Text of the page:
Remember how Scott Snyder (emerging into the height of his popularity) and Jim Lee (in his final longform comics project) launched a new Superman ongoing for the character’s 75th anniversary? Remember how it was unceremoniously demoted to a nine issue miniseries (over the course of eighteen months) because by the end no one much cared, and now it’s almost entirely forgotten? Have you ever really let that set of facts sit in your head in all its plain absurdity? [Read more…] about The Old 52: Superman Unchained – Lost In The Darkness
DC Rebirth was huge. Nearly five years after The New 52 started, the company announced they were changing course. The reboot was successful in gathering immediate sales and eyes, but neglected their longtime fans. DC understood that people wanted to read the characters they fell in love with, and The New 52 had maybe not done the best job at getting its readers to fall in love with most of the universe. At the center of this conflict was Superman. [Read more…] about Superman by Peter Tomasi and Patrick Gleason Omnibus Review!
When they began their run on Action Comics in 2011, Grant Morrison was at a crucial juncture in their comics career. After returning to DC in the early 2000s following the end of their run on New X-Men, they launched into a staggering creative frenzy that took them through the first act of their Batman epic, their cult classic take on The Seven Soldiers of Victory, and the multi-Eisner Award winning All-Star Superman with their defining artistic partner Frank Quitely, along with significant contributions to the acclaimed 52. Their mid-naughts imperial phase culminated when Dan DiDio finally handed them the keys to the kingdom and allowed them to do their take on a classic DC Crisis event, leading to the seven-issue Final Crisis with J.G. Jones and Doug Mahnke. Instead of delivering a classic crossover action comic (heh), Morrison wrote a baroque, austere story about the apocalypse powered by symbolism and metaphor as much, if not moreso, than by narrative logic, an ontologically dense exploration of DC’s icons that contrasted them with grimy images of Jack Kirby’s Fourth World New Gods to advance Morrison’s concept of the Justice League as the gods of the Fifth World. [Read more…] about The Old 52: Action Comics & The Birthplace of Modern Morrison
Doomed planet. Desperate scientists. Last hope. Kindly couple. And a legend that has inspired generations.
Richard Donner’s Superman is the defining superhero film, sparking the mainstream big budget era of comic book films that would eventually be shepherded into continual success by the likes of Tim Burton’s Batman and Sam Raimi’s Spider-Man. But Donner’s film is more than just a pillar of a subgenre, it’s a masterpiece in its own right, interlinking the romantic charm of bygone Hollywood with the modern era of blockbuster spectacle. Promising to make its audiences believe that a man can fly but giving them a story that’s more layered, charming, and human than what its central concept would have you believe.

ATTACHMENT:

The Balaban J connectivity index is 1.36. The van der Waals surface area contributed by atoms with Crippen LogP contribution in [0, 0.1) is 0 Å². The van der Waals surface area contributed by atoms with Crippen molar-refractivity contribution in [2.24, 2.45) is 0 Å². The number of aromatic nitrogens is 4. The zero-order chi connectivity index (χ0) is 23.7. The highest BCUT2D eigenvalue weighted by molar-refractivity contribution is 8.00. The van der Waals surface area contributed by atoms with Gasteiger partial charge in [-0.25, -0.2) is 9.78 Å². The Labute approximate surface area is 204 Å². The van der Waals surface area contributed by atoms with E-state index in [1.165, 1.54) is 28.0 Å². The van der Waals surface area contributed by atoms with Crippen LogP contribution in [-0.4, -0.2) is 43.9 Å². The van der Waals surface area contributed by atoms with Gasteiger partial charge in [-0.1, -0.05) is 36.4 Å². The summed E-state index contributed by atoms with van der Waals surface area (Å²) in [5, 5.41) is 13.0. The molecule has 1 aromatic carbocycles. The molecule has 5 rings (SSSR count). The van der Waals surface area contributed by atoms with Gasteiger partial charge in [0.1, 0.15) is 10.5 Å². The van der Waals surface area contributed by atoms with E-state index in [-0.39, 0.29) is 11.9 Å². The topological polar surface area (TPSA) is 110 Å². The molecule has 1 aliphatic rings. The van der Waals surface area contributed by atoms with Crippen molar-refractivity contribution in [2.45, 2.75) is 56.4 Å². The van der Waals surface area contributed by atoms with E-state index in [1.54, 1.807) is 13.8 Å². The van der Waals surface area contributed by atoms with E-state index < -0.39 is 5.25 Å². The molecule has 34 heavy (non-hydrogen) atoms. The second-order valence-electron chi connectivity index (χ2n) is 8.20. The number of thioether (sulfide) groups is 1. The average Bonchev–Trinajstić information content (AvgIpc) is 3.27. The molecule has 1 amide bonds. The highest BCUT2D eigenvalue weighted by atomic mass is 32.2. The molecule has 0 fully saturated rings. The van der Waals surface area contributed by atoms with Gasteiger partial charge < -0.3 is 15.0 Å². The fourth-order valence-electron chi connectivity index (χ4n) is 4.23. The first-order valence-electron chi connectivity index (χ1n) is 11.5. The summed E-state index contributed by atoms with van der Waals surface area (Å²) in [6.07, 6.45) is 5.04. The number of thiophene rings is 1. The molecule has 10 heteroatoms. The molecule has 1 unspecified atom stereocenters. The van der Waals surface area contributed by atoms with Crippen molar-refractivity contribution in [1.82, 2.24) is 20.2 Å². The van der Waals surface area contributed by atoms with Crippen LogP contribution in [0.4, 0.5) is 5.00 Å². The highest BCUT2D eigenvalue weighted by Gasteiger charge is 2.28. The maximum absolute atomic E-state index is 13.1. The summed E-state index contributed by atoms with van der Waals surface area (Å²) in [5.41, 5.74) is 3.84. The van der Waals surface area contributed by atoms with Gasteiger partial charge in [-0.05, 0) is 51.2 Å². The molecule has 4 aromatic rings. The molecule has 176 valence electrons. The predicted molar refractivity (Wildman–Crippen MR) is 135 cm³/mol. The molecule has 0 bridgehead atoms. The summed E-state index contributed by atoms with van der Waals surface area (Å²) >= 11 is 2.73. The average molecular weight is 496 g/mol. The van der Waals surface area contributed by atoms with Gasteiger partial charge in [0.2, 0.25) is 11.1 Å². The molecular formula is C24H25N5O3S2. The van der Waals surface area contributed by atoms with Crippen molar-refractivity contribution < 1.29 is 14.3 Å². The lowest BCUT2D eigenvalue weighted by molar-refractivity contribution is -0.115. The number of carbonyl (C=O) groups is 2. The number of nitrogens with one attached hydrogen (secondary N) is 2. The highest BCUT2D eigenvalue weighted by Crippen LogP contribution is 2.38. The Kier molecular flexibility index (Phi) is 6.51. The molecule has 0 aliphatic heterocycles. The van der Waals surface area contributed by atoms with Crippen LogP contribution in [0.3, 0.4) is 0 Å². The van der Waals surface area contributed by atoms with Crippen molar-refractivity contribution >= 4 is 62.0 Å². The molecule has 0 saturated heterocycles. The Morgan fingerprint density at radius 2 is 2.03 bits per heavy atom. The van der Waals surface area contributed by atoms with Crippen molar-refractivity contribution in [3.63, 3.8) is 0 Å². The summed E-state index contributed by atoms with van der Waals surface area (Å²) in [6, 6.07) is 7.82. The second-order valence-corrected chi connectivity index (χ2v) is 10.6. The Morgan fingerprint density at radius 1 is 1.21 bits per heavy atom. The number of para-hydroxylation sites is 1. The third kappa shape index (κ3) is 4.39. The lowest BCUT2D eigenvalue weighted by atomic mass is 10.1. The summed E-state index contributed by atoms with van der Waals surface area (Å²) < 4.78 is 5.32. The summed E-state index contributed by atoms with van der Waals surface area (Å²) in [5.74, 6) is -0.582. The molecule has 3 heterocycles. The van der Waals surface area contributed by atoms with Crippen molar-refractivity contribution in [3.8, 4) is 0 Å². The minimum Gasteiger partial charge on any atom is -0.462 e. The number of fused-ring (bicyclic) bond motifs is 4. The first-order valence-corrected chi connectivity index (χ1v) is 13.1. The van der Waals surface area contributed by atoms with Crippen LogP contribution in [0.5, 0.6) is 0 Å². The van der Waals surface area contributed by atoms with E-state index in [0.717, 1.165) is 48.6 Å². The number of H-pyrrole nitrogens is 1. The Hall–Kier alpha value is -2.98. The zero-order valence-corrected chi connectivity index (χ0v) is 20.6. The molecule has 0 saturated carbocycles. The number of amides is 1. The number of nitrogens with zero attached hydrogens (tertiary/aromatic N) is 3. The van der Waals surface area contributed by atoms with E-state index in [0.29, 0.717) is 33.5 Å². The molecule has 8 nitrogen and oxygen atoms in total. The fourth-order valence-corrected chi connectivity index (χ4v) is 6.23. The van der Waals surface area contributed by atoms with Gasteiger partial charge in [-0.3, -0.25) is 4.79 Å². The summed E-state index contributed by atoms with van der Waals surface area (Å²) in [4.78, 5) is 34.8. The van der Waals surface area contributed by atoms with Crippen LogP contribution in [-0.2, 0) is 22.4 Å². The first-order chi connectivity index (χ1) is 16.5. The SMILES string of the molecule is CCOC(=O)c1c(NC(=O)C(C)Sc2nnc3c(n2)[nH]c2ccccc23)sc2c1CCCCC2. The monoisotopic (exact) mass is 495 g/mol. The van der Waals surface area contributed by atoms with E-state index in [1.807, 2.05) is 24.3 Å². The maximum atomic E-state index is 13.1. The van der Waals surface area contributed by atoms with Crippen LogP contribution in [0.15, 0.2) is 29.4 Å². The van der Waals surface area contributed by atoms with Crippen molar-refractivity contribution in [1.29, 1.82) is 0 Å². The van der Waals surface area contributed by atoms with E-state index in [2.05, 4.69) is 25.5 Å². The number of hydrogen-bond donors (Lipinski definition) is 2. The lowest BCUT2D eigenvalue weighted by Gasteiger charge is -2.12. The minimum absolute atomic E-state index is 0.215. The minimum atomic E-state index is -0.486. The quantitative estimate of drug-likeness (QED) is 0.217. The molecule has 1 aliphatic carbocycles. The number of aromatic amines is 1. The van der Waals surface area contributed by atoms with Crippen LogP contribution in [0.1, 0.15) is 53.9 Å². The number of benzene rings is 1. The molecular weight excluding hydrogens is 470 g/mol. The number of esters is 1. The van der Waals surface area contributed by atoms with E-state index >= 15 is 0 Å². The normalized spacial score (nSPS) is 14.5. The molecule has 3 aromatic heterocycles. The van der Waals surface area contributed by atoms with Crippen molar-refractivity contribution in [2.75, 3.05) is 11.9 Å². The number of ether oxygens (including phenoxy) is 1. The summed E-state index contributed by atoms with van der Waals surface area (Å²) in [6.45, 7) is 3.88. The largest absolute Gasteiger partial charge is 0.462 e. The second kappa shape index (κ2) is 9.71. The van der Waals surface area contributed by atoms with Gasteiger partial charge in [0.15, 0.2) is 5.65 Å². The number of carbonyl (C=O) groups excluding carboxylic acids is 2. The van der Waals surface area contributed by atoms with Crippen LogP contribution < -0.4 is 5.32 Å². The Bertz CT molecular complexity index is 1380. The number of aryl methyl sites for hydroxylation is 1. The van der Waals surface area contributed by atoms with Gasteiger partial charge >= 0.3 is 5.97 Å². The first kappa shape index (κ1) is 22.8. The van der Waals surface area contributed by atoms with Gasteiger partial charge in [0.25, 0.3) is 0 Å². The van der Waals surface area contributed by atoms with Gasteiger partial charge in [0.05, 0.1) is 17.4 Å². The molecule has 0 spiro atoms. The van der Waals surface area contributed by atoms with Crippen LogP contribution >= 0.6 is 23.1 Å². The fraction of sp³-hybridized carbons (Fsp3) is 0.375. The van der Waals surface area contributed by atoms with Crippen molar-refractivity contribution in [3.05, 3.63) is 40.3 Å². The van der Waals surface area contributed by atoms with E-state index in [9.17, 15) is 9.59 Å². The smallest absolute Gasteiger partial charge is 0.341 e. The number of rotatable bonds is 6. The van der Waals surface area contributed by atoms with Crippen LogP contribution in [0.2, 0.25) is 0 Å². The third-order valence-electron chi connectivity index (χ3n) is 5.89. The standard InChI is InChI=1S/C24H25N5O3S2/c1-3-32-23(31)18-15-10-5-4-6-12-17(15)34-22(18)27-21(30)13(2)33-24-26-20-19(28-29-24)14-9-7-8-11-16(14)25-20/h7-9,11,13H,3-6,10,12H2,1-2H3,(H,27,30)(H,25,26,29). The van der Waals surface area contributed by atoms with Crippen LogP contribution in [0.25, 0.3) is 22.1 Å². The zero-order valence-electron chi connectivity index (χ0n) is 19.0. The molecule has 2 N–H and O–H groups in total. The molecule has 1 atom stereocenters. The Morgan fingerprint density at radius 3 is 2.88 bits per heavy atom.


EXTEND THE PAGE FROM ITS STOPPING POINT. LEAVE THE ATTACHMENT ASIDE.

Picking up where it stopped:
The story is simple yet iconic, reiterating the classic tale of Clark Kent’s rise to heroism and itself being reiterated upon by dozens of films since. [Read more…] about SUPERMAN (1978) – Finding The Hero Inside Us
Gene Luen Yang and Gurihiru’s Superman Smashes the Klan begins as Roberta Lee, her brother Tommy, and her parents Mrs. and Dr. Lee move into a new house so that Dr. Lee can start a job as the Chief Bacteriologist of the Metropolis Health Department. The Lees had previously lived in Chinatown, and now that they are moving into Metropolis proper, Dr. Lee urges Mrs. Lee and the rest of the family to speak in English, even when they’re alone. Just as they begin to meet some of the people in the neighborhood (including Jimmy Olsen, who lives across the street), they see a bright streak of color zooming over the telephone wires. It’s Superman.
Superman Smashes the Klan is a complex story, dealing with themes of racism and identity on many different levels. The book follows Roberta as she manages the complicated process of being herself in a new environment that’s not very welcoming to those who are different. However, Roberta is not alone in this struggle. As Clark Kent spends more time with the Lees, we see that he’s fighting a similar battle, as memories of his past come back to make him question the parts of himself that he has hidden to blend in. [Read more…] about Superman Smashes the Klan and the Complicated Art of Belonging